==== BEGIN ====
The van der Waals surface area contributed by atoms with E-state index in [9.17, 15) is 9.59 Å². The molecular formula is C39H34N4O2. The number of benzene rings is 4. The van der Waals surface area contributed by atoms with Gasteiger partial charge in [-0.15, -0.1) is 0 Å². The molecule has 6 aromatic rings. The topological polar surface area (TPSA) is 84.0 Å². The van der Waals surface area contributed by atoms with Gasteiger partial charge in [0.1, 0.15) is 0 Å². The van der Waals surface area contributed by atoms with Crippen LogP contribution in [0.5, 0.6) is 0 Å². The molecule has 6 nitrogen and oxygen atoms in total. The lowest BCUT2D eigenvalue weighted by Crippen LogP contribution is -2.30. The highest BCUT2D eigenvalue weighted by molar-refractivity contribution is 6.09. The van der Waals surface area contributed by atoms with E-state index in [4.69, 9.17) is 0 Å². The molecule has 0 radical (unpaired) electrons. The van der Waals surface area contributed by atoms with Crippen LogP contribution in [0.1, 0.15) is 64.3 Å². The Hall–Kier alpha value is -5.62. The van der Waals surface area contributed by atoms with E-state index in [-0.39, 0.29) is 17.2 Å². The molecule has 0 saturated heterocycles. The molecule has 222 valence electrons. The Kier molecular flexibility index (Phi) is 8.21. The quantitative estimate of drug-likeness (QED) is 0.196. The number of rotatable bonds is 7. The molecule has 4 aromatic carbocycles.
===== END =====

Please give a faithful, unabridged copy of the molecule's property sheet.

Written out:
The van der Waals surface area contributed by atoms with E-state index in [9.17, 15) is 9.59 Å². The molecular formula is C39H34N4O2. The number of benzene rings is 4. The van der Waals surface area contributed by atoms with Gasteiger partial charge in [-0.15, -0.1) is 0 Å². The molecule has 6 aromatic rings. The topological polar surface area (TPSA) is 84.0 Å². The van der Waals surface area contributed by atoms with Gasteiger partial charge in [0.1, 0.15) is 0 Å². The van der Waals surface area contributed by atoms with Crippen LogP contribution in [0.5, 0.6) is 0 Å². The molecule has 6 nitrogen and oxygen atoms in total. The lowest BCUT2D eigenvalue weighted by Crippen LogP contribution is -2.30. The highest BCUT2D eigenvalue weighted by molar-refractivity contribution is 6.09. The van der Waals surface area contributed by atoms with E-state index in [4.69, 9.17) is 0 Å². The molecule has 0 radical (unpaired) electrons. The van der Waals surface area contributed by atoms with Crippen LogP contribution in [0.1, 0.15) is 64.3 Å². The Hall–Kier alpha value is -5.62. The van der Waals surface area contributed by atoms with E-state index in [-0.39, 0.29) is 17.2 Å². The molecule has 0 saturated heterocycles. The molecule has 222 valence electrons. The Kier molecular flexibility index (Phi) is 8.21. The quantitative estimate of drug-likeness (QED) is 0.196. The number of rotatable bonds is 7. The molecule has 4 aromatic carbocycles.